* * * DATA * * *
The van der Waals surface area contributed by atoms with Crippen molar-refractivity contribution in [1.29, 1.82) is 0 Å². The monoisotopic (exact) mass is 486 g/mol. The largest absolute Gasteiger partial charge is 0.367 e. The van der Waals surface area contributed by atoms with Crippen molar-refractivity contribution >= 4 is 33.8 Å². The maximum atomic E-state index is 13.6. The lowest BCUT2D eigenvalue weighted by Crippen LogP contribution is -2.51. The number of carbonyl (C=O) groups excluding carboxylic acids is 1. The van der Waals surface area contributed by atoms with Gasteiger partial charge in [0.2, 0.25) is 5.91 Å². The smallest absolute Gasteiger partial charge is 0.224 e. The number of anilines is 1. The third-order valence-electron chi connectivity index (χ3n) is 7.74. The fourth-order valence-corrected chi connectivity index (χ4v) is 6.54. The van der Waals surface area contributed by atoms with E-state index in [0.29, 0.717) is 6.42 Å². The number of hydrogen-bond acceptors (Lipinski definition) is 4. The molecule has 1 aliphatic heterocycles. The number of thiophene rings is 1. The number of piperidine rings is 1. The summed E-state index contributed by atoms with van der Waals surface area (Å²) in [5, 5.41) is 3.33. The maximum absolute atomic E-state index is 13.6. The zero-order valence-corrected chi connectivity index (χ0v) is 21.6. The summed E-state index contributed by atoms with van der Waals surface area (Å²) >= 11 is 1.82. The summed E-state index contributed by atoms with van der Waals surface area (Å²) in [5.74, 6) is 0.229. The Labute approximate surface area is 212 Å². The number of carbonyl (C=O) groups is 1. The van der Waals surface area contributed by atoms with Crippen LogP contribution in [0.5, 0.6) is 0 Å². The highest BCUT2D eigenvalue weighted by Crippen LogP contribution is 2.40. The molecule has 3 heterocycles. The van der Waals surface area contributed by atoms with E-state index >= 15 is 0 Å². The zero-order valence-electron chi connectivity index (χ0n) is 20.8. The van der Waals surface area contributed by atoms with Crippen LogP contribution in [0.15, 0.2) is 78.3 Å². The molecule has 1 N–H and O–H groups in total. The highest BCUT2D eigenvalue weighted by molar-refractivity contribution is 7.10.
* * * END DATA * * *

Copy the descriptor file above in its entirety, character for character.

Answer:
The van der Waals surface area contributed by atoms with Crippen molar-refractivity contribution in [1.29, 1.82) is 0 Å². The monoisotopic (exact) mass is 486 g/mol. The largest absolute Gasteiger partial charge is 0.367 e. The van der Waals surface area contributed by atoms with Crippen molar-refractivity contribution >= 4 is 33.8 Å². The maximum atomic E-state index is 13.6. The lowest BCUT2D eigenvalue weighted by Crippen LogP contribution is -2.51. The number of carbonyl (C=O) groups excluding carboxylic acids is 1. The van der Waals surface area contributed by atoms with Gasteiger partial charge in [0.2, 0.25) is 5.91 Å². The smallest absolute Gasteiger partial charge is 0.224 e. The number of anilines is 1. The third-order valence-electron chi connectivity index (χ3n) is 7.74. The fourth-order valence-corrected chi connectivity index (χ4v) is 6.54. The van der Waals surface area contributed by atoms with E-state index in [0.29, 0.717) is 6.42 Å². The number of hydrogen-bond acceptors (Lipinski definition) is 4. The molecule has 1 aliphatic heterocycles. The number of thiophene rings is 1. The number of piperidine rings is 1. The summed E-state index contributed by atoms with van der Waals surface area (Å²) in [5, 5.41) is 3.33. The maximum absolute atomic E-state index is 13.6. The zero-order valence-corrected chi connectivity index (χ0v) is 21.6. The summed E-state index contributed by atoms with van der Waals surface area (Å²) >= 11 is 1.82. The summed E-state index contributed by atoms with van der Waals surface area (Å²) in [5.74, 6) is 0.229. The Labute approximate surface area is 212 Å². The number of carbonyl (C=O) groups is 1. The van der Waals surface area contributed by atoms with Crippen LogP contribution in [0.5, 0.6) is 0 Å². The highest BCUT2D eigenvalue weighted by Crippen LogP contribution is 2.40. The molecule has 3 heterocycles. The van der Waals surface area contributed by atoms with E-state index >= 15 is 0 Å². The zero-order valence-electron chi connectivity index (χ0n) is 20.8. The van der Waals surface area contributed by atoms with Crippen LogP contribution in [0.15, 0.2) is 78.3 Å². The molecule has 1 N–H and O–H groups in total. The highest BCUT2D eigenvalue weighted by molar-refractivity contribution is 7.10.